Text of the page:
With Election Day fast approaching, it’s time to remind Republicans of the unused ammunition they have only three more weeks to expend.
With Election Day fast approaching, it’s time to remind Republicans of the unused ammunition they have only three more weeks to expend. In the spirit of the Marine Corps aviators — one of whose mottos is, “never return to base with unexpended ordnance” — here are a few cases of bombs that are still hanging on the Republicans’ wings waiting to be dropped.
Given his record, it should be easy for Meg Whitman to defeat the gent who the late Mike Royko labeled “Governor Moonbeam.” But the last time Jerry Brown served as California’s governor was thirty years ago, and memories — even bad ones — fade over time. So it’d be a good time for Ms. Whitman to remind Californians of Brown’s other nickname — Governor Medfly — and how he earned it.
In 1980 California was beset simultaneously with Brown sitting in the governor’s chair and an infestation of the Mediterranean fruit fly (the two creatures being easily confused). On November 24, 1980, the U.S. Department of Agriculture declared the state’s effort at medfly eradication inadequate. Gov. Medfly fumbled and fussed, working anxiously to avoid using environmentally unfriendly pesticides against the environmentally destructive fly. Eight months later — on July 10, 1981, after threats of boycotts of California agricultural products came from Japan and Mexico — Brown finally ordered aerial spraying. State ag officials used malathion, a very powerful chemical. But because the infestation had spread so widely by the time Brown acted, the spray had to be applied across a huge area, close to many populated places. The malathion promptly melted the paint off of hundreds of cars. Californians may want to vote “green”, but not if they have green-painted cars.
And while we’re in fruit and nut land, Carly Fiorina might want to remind voters that her Senate opponent, soon after her election, disclaimed any loyalty to the other of the state’s two major employers: the defense industry. And Sen. Barbara (“don’t call me ma’am”) Boxer has remained faithful to that liberal orthodoxy. She’s done all she can to turn California’s aerospace industry into a high-tech ghost town.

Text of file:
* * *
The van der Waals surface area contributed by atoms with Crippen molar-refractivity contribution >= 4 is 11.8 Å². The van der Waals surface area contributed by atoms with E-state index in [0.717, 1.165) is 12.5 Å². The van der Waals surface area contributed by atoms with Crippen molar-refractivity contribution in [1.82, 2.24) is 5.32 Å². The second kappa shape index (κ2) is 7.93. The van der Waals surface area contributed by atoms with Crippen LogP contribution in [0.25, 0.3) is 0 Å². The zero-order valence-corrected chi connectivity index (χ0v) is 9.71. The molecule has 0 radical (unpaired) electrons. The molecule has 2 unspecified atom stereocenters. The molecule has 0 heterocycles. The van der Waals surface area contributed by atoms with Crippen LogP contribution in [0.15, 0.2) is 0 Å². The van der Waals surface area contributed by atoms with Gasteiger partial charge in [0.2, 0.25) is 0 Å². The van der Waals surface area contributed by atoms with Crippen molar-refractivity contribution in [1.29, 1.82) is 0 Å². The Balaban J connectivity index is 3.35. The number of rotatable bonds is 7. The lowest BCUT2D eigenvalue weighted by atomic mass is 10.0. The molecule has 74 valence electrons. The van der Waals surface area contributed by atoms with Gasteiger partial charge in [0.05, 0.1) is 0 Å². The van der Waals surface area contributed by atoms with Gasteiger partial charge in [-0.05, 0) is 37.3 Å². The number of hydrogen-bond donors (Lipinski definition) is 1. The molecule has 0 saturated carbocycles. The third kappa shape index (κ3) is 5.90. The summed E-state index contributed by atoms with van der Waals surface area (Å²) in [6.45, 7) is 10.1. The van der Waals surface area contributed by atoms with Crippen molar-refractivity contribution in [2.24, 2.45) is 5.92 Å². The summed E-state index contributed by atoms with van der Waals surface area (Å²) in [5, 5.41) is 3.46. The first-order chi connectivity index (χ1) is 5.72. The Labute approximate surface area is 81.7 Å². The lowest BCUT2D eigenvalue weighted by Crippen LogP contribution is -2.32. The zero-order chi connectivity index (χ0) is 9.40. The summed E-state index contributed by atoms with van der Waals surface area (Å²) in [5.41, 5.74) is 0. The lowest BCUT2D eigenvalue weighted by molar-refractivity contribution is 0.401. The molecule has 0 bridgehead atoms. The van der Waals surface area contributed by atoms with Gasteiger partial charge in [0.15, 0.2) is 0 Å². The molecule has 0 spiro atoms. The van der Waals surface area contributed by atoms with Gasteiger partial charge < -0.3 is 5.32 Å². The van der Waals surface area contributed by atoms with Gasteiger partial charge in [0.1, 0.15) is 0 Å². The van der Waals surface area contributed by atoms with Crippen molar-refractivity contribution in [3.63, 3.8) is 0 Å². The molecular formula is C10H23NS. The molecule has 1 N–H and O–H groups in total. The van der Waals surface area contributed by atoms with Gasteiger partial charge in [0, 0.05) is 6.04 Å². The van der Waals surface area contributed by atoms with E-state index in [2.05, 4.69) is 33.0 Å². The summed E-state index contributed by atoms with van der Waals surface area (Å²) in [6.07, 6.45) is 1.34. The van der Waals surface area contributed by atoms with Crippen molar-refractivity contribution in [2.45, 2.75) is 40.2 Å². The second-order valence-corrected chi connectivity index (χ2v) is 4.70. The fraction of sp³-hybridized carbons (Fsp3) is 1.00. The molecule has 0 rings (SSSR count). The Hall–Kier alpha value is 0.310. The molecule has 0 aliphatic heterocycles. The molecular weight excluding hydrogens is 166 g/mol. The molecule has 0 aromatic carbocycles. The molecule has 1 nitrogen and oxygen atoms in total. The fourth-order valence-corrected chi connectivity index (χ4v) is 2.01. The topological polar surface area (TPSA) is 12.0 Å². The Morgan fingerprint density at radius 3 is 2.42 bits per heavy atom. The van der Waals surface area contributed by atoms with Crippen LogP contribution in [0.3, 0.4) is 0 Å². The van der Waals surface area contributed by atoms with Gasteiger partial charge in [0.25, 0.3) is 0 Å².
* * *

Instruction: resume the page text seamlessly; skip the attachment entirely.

Suddenly last August, Boxer realized there were defense industry union votes to mine so she went to the C-17 production plant and promised to do everything in her power to keep the massive transport rolling off the production line. And, of course, Babs didn’t lift a finger, C-17 production is being terminated, and California will lose yet another 5,000 jobs. Babsy Boxer has not only harmed our national security. She’s cost California a minimum of 40,000 defense industry jobs.
Moving east from California, we need to stop briefly in Nevada to remind Sharron Angle of the principal question regarding Harry Reid: where is Harry’s brain? He answered that question for us on August 3, 2007. Remember when the Foreign Intelligence Surveillance Act was being rewritten by grownups? Amidst the New York Times’ conniptions about “warrantless wiretapping” and the ACLU’s rants about “constitutional rights” of terrorists, FISA was about to expire and the Bush administration was pushing hard to get the law updated and reauthorized.
And on that hot and sunny Washington day, Harry Reid was asked at a press conference whether he thought the Bush administration was stampeding Congress to pass the FISA bill. Harry then reached into his suitcoat pocket and pulled out a New York Times editorial from that very morning. Fortuitously, it was entitled, “Stampeding Congress, Again.” And Harry proclaimed, “Here’s what I think about that.”
Ms. Angle should remind Nevada voters that Harry’s brain is not in his body. It’s in the New York Times’ editorial office. If you want to know what Harry thinks, don’t ask him: read the Times. Not many Nevadans do.
It would be ungenerous of us to list the redundant proofs that the so-called “Blue Dog” Democrats, poseurs all, are nothing more than Pelosi’s pink lapdogs. So let’s proceed.